Beyond ESG: measuring corporate sustainability in an uncertain world

ESG may have lost its lustre, but the issues haven't gone away

3 minute read

Erik Mielke

Senior Vice President, Corporate Research

Erik manages our corporate service, leading data-driven analysis and insight into strategies, performance and outlook.

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Environmental, social and governance (ESG) investing and the ratings that underpin it have lost their lustre. That may be no bad thing for companies in the energy and natural resources sectors. When it comes to the big strategic questions they face around decarbonisation over the coming decades, ESG offers limited useful insight.

However, the fundamentals of climate change have not shifted, and its threats have not diminished. Now more than ever, companies and their stakeholders need to understand and evaluate how they are positioned to navigate the energy transition – both the risks and opportunities.

Wood Mackenzie’s Corporate Sustainability Index goes beyond ESG to provide a nuanced assessment of corporate positioning in the face of a changing world. It is more relevant to how companies in energy and mining manage their business and a more useful measure of how they stack up against one another.

We’ll be delving into our Corporate Sustainability Index in detail in a webinar on 26 March, entitled Beyond ESG: Measuring corporate sustainability in an uncertain world. Read on for an outline of why you should sign up and fill in the form to sign up.

ESG’s fundamental problem

The once seemingly inexorable rise of ESG investing has ground to a halt. The term itself – politicised and weaponised in some quarters – is fast disappearing from corporate messaging.

But the issues that ESG purported to address, and the need for companies and stakeholders to act on them, have not gone away. That’s especially true in oil and gas, power and renewables, and metals and mining – sectors in which the ‘E’ part of the equation concerns existential matters.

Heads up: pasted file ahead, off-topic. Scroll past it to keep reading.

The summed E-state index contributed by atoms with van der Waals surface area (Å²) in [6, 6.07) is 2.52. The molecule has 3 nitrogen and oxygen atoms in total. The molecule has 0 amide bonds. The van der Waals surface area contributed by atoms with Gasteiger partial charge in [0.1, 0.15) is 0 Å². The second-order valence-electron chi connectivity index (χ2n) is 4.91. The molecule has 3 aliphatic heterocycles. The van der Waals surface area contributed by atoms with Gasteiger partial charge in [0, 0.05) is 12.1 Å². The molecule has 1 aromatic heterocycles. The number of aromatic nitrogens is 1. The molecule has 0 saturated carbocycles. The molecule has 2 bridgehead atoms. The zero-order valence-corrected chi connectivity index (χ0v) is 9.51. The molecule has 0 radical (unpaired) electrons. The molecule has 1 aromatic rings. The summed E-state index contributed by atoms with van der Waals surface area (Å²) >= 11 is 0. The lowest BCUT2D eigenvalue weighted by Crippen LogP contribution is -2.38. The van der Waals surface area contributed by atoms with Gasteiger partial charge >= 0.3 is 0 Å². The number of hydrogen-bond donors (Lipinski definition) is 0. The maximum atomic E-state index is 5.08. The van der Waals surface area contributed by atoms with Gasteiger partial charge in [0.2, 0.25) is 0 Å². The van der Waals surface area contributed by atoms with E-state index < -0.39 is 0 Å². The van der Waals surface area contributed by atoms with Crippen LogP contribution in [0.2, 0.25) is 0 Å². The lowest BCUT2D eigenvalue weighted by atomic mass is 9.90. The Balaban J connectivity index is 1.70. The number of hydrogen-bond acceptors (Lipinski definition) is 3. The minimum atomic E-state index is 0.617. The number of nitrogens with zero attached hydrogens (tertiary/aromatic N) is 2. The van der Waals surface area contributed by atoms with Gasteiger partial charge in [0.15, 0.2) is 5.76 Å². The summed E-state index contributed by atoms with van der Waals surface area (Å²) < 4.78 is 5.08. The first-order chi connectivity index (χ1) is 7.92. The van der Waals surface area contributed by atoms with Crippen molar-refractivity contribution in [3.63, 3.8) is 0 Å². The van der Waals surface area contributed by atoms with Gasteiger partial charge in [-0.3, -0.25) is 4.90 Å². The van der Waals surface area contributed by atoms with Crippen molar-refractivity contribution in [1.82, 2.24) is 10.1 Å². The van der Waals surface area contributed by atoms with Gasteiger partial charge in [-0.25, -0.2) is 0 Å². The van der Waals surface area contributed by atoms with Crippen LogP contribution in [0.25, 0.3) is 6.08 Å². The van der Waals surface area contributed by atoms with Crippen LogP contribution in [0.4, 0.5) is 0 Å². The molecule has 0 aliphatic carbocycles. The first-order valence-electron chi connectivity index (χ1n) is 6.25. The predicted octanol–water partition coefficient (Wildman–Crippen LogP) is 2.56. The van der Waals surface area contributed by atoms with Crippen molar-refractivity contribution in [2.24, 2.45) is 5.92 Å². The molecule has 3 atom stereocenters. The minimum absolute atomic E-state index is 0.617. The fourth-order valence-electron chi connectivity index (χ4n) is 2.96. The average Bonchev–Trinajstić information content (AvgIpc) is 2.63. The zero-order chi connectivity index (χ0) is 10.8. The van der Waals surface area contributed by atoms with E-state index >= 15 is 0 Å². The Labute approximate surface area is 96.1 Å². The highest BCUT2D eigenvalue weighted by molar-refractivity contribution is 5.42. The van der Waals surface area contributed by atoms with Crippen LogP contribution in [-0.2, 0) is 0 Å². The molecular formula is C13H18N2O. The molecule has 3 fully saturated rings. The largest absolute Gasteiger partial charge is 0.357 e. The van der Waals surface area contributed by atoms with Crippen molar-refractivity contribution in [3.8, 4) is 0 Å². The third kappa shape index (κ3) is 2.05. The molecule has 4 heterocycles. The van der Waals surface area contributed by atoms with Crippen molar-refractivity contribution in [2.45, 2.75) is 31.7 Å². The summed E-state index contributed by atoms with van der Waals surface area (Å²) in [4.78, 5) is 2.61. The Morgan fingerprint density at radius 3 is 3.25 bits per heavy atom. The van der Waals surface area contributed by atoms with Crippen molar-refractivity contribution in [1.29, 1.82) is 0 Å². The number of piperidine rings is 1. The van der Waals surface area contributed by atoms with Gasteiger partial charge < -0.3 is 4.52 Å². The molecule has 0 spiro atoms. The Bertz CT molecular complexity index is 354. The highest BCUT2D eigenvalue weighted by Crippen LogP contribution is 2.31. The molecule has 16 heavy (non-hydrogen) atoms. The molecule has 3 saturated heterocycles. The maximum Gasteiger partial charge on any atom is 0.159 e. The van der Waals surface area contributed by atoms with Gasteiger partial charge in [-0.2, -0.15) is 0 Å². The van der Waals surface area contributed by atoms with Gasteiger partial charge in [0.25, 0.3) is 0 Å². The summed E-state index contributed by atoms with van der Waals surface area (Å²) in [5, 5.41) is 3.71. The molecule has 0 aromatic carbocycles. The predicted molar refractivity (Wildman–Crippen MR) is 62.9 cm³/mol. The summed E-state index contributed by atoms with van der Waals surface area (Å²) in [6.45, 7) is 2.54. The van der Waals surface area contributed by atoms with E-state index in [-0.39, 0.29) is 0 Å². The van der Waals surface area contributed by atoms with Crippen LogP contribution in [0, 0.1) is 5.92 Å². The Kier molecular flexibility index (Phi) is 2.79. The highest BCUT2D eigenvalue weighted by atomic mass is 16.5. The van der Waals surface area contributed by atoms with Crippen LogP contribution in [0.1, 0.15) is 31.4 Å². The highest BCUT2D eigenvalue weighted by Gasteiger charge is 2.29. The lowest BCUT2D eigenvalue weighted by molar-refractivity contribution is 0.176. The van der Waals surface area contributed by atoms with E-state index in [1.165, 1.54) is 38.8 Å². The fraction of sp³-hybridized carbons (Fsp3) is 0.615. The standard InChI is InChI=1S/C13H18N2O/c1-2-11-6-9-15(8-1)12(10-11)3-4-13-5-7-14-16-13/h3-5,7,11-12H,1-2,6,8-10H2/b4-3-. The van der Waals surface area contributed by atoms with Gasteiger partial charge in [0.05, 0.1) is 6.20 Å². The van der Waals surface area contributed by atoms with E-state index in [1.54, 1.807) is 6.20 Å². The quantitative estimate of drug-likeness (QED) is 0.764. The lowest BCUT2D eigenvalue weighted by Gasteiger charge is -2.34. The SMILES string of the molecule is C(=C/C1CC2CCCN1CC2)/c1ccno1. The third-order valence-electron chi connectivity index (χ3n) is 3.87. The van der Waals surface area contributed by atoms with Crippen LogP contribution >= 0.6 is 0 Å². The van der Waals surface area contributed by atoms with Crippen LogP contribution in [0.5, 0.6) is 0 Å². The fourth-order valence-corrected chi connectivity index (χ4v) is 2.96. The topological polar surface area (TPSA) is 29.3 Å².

Now more than ever, companies and stakeholders in those sectors need to answer the question – How are we positioned to navigate decarbonisation and the energy transition – both risks and opportunities – over the coming decades?

A key challenge for ESG, particularly in energy and natural resources, is that ESG ratings do not answer that question. They are, by definition, too narrow in scope to fully assess the potential impacts of a changing world. And yet, even within that narrow scope, too broad, simplistic and confused to offer meaningful insight into company-specific risk.

ESG ratings have their place, of course. But on that fundamental question, they will only ever be a high-level starting point, at best.

What’s needed?

What’s needed to answer that question is a detailed, nuanced approach that presents a comprehensive picture. An approach which includes the salient aspects of ESG – carbon emissions in particular – but goes much deeper. Which ignores the parts of ESG that are less relevant – the ‘S’ part of the equation for example (important for stakeholder management, but not a material factor in transition and decarbonisation strategy). But incorporates the critically important element that ESG misses altogether – fundamental analysis of the businesses that will see companies through transition (or not).

That’s the approach taken by Wood Mackenzie’s Corporate Sustainability Index, which spans the most crucial aspects of corporate sustainability. Our index maps to three pillars: i) ‘transition’ assesses carbon exposure and transition strategy; ii) ‘portfolio’ assesses the quality, longevity, and resilience of underlying businesses; and iii) ‘platform’ assesses financial position.

Our Corporate Sustainability Index takes a very different approach to ESG ratings and presents a very different picture. Its central philosophy is that there are many routes to corporate sustainability; there is no one-size-fits-all approach. It rates all companies against all dimensions of sustainability, irrespective of portfolio and strategy, independent of scenarios. And, unlike ESG indices, the Corporate Sustainability Index is underpinned by measures of value, by proprietary, forward-looking commercial analysis, built from asset-level up.

Wood Mackenzie’s Corporate Sustainability Index brings clarity. It is a framework within which to understand and benchmark companies on a consistent basis across the key dimensions of sustainability. A tool to highlight strengths and weaknesses, to inform strategic planning, and to gauge the impact of corporate actions. A means to measure the progress of companies in strengthening sustainability in the face of an uncertain future.

No other index is comparable. None is as comprehensive in scope, as pointed in its focus on the crucial questions or as grounded in detailed analysis.

To learn more about our Corporate Sustainability Index, sign up for our webinar on 26 March.

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